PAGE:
Gina Carano has been appearing on red carpets more than MMA rings in recent years. / Frazer Harrison, Getty Images
ANAHEIM, Calif. - By the time Ronda Rousey won her bronze medal in judo at the 2008 Summer Olympics, Gina Carano was already an undefeated MMA fighter with a 6-0 record and the bulk of the attention in the world of women's fighting.
However, after a loss to Cristiane "Cyborg" Santos in 2009, Carano turned her attention to TV and Hollywood gigs. Rousey, meanwhile, moved to MMA, breezed through the competition, and on Saturday, defended her bantamweight title in the UFC's first-ever women's bout.
The plan, according to UFC President Dana White, is to add five or so more names to the 10 women already under contract in the burgeoning division.
But could Carano (7-1), who starred in Steven Soderbergh's Haywire and can soon be seen in the latest installment of the Fast and Furious franchise, be one of them at some point?
"Gina's a movie star," White said. "She's out making movies. I actually like that she made it and is doing good things. I like to see that happen. If Gina came back and said she wanted to fight again, we'd take her back, but I'm not going to pursue her."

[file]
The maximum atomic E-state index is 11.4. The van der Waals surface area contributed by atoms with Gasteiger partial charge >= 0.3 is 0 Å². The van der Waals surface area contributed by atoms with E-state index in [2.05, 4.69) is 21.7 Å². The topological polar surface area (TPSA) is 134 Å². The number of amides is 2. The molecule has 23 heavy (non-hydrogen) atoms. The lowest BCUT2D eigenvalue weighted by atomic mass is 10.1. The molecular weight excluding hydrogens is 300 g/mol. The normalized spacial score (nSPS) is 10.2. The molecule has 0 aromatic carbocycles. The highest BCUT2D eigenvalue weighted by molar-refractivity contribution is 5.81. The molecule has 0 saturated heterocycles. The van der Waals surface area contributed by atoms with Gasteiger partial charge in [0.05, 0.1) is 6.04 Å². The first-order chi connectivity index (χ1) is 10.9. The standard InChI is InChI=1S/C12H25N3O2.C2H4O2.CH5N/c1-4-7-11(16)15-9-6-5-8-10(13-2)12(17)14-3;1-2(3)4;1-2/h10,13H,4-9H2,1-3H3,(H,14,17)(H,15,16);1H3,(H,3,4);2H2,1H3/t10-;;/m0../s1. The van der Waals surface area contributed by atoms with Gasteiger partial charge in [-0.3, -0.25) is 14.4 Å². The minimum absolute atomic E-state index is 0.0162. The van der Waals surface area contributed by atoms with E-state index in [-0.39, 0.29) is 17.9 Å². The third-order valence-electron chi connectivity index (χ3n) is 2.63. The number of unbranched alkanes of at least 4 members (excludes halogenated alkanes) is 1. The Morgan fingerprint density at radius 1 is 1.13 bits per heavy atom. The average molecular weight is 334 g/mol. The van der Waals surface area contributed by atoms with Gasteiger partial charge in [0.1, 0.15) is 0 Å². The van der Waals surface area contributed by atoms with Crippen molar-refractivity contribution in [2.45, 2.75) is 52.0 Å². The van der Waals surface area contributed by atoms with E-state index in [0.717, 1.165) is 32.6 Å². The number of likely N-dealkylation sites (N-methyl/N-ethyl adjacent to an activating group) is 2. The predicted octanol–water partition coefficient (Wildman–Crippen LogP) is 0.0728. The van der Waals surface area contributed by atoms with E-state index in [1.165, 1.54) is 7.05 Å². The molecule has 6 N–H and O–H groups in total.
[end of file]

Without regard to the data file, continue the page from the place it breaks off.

Carano, who was featured prominently on CBS and Showtime with the now-defunct EliteXC promotion, later moved to Strikeforce, where she was in the first nationally televised women's main event when she and Santos fought at an August 2009 event on Showtime.
It's been 3½ years since she last fought, and the loss to Santos (the first of Carano's career) ended in especially brutal fashion.
Additionally, the 30-year-old often struggled to make contracted weights at 140 pounds, so getting her down to 135 (the only available female division in the UFC) could be a struggle. Still, White knows she could do big business, especially in a fight with Rousey, who headlined Saturday's UFC 157 pay-per-view event and brought a surge in media interest.
"Gina's got her thing, and I'm happy for her," White said. "Good for her. She hasn't told me, but I've heard that she said she'd be interested in coming back (to MMA).
"I'm not going to push her. But if she wants to come back, I wouldn't say no, either. It'd probably be a big fight. I don't know if she'd want an immediate title shot."
MMAjunkie.com is part of the USA TODAY Sports Media Group. For all the latest MMA news, follow on Twitter @MMAjunkie.
Copyright 2014 USATODAY.com
Read the original story: Could Gina Carano join Ronda Rousey in the UFC?